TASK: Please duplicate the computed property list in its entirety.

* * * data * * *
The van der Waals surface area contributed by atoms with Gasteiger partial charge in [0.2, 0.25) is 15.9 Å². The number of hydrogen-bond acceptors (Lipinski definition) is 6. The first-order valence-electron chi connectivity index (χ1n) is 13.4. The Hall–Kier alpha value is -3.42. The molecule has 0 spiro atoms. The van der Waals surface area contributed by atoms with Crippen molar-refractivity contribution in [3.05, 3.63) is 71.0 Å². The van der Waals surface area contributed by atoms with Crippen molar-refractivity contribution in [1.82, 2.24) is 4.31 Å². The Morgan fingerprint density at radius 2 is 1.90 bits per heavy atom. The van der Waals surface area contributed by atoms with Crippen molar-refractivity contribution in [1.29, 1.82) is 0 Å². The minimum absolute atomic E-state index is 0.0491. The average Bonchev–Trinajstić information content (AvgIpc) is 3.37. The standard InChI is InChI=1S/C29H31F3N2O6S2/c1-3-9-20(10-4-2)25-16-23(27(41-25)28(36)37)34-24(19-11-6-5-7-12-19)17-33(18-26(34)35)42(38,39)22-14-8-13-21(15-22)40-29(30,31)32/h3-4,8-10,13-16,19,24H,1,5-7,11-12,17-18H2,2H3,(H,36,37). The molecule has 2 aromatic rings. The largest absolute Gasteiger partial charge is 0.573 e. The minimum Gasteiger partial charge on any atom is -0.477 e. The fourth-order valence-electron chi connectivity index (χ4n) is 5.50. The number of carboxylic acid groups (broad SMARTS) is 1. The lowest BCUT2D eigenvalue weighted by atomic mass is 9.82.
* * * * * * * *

The van der Waals surface area contributed by atoms with Gasteiger partial charge in [0.2, 0.25) is 15.9 Å². The number of hydrogen-bond acceptors (Lipinski definition) is 6. The first-order valence-electron chi connectivity index (χ1n) is 13.4. The Hall–Kier alpha value is -3.42. The molecule has 0 spiro atoms. The van der Waals surface area contributed by atoms with Crippen molar-refractivity contribution in [3.05, 3.63) is 71.0 Å². The van der Waals surface area contributed by atoms with Crippen molar-refractivity contribution in [1.82, 2.24) is 4.31 Å². The Morgan fingerprint density at radius 2 is 1.90 bits per heavy atom. The van der Waals surface area contributed by atoms with Crippen molar-refractivity contribution in [1.29, 1.82) is 0 Å². The minimum absolute atomic E-state index is 0.0491. The average Bonchev–Trinajstić information content (AvgIpc) is 3.37. The standard InChI is InChI=1S/C29H31F3N2O6S2/c1-3-9-20(10-4-2)25-16-23(27(41-25)28(36)37)34-24(19-11-6-5-7-12-19)17-33(18-26(34)35)42(38,39)22-14-8-13-21(15-22)40-29(30,31)32/h3-4,8-10,13-16,19,24H,1,5-7,11-12,17-18H2,2H3,(H,36,37). The molecule has 2 aromatic rings. The largest absolute Gasteiger partial charge is 0.573 e. The minimum Gasteiger partial charge on any atom is -0.477 e. The fourth-order valence-electron chi connectivity index (χ4n) is 5.50. The number of carboxylic acid groups (broad SMARTS) is 1. The lowest BCUT2D eigenvalue weighted by atomic mass is 9.82.